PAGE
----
Obama Submits FY 2017 Budget Proposal

On February 9, 2016 President Obama submitted his fiscal year (FY) 2017 budget proposal to Congress. This is his final budget so he used it to highlight various priorities, including research: If his proposals were enacted, aggregate funding for research and development would increase by 4% in FY 2017.

Late last year Congress passed the Bipartisan Budget Act of 2015 as part of a two-year budget deal. This legislation provided additional discretionary funding for FY 2016 and 2017. However, the overall budget level for FY 2017 is only $3 billion above the FY 2016 level. Although President Obama adhered to these caps in terms of discretionary spending, he also proposed mandatory funding to expand programs in areas that represent the administration’s priorities. Since these programs are currently funded through discretionary spending—i.e., annual appropriations—this is a major change and would require new legislation. (Given the partisan atmosphere in Washington and the fact that this is an election year, it is doubtful that this will happen.)

Not surprisingly, many Members of Congress have declared President Obama’s budget dead on arrival. In the coming weeks more information will become available as Congress gets the budget and appropriations processes underway.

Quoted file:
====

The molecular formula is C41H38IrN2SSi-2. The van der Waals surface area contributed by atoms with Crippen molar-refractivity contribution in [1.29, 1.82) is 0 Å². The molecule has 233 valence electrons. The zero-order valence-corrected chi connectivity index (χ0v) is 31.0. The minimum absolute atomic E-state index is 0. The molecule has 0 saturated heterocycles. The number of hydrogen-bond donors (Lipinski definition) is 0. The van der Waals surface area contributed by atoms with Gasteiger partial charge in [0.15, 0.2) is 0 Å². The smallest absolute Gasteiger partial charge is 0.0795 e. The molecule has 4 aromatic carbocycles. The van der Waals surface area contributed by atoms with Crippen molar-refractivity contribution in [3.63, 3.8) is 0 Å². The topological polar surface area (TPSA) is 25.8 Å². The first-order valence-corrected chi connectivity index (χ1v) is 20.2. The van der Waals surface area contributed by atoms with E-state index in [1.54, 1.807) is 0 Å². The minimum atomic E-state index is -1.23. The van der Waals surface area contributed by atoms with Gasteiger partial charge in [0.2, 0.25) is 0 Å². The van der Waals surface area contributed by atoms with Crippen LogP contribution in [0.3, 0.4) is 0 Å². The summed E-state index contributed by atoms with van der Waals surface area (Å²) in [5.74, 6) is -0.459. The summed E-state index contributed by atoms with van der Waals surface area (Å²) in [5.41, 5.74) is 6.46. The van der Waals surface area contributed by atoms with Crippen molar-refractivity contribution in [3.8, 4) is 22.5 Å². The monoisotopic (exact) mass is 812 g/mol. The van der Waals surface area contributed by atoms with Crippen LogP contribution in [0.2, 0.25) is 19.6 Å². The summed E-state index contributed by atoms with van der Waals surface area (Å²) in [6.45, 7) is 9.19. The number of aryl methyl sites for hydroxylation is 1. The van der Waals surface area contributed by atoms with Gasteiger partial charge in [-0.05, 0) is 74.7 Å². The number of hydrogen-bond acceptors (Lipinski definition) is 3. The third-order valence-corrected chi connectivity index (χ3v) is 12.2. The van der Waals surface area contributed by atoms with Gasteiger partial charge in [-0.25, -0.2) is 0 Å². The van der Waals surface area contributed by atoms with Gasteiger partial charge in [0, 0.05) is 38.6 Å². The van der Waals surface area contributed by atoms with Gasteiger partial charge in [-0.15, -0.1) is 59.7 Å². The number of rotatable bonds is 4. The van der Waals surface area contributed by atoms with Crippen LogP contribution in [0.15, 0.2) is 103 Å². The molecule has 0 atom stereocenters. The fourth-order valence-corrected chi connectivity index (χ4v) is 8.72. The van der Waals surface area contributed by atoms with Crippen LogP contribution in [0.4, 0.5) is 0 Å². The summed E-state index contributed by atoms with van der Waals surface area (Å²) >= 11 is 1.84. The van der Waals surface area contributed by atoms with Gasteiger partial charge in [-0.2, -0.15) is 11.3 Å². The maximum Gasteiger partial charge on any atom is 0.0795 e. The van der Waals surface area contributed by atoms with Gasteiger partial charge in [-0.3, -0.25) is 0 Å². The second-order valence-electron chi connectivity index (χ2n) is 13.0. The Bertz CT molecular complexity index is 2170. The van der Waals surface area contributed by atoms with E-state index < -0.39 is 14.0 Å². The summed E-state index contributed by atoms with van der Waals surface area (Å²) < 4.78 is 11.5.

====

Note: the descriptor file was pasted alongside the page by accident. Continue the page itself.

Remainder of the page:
Overview of research agency funding requests in the President’s FY 2017 budget:

Agency Current FY 2016 Level FY 2017 Proposal FY 2017 Discretionary Request FY 2017 Mandatory Request FASEB FY 2017 Recommendation
NIH $32.311 billion $33.13 billion (+2.6% over FY16) $31.31 billion ($1 billion below FY16) $825 million for initiatives; $1.145 billion for the base At least $35 billion
NSF $7.46 billion $7.96 billion (+6.7% over FY16) $7.56 billion ($100 million above FY16) $400 million At least $7.9 billion
VA Medical & Prosthetic Research $630.7 million $663 million (+5% over FY16) $663 million ($32.3 million above FY16) $0 At least $664.7 million
NASA $19.3 billion $19.0 billion (-1.6% over FY16) $18.25 billion ($1.05 billion below FY16) $763 million FASEB does not make a recommendation

 

Program Highlights

NIH

  • The NIH budget proposal includes $825 million in new money for priority programs including the Cancer Moonshot ($680 million), the Personalized Medicine Initiative ($100 million), and the BRAIN initiative ($45 million).
  • The budget would hold the rest of the NIH to FY 2016 funding levels.
  • The FY 2017 request would increase the estimated total number of research project grants (RPGs) to 36,440 (+600 vs. FY 2016), with 9,946 new and competing grants (-807 vs. FY 2016). (Since some of NIH’s FY 2016 budget increase will be spent on RPGs that incur multi-year commitments, there will be a decrease in the number of new and competing grants in FY 2017.)

NSF

  • The NSF budget proposal would provide a $500 million increase. However, $400 million of that request would be provided by new mandatory spending that Congress would have to authorize.
  • Under the proposal, the BIO directorate budget would be increased by 6.2%.
  • Research and related activities as a whole would get a 6.5% increase.

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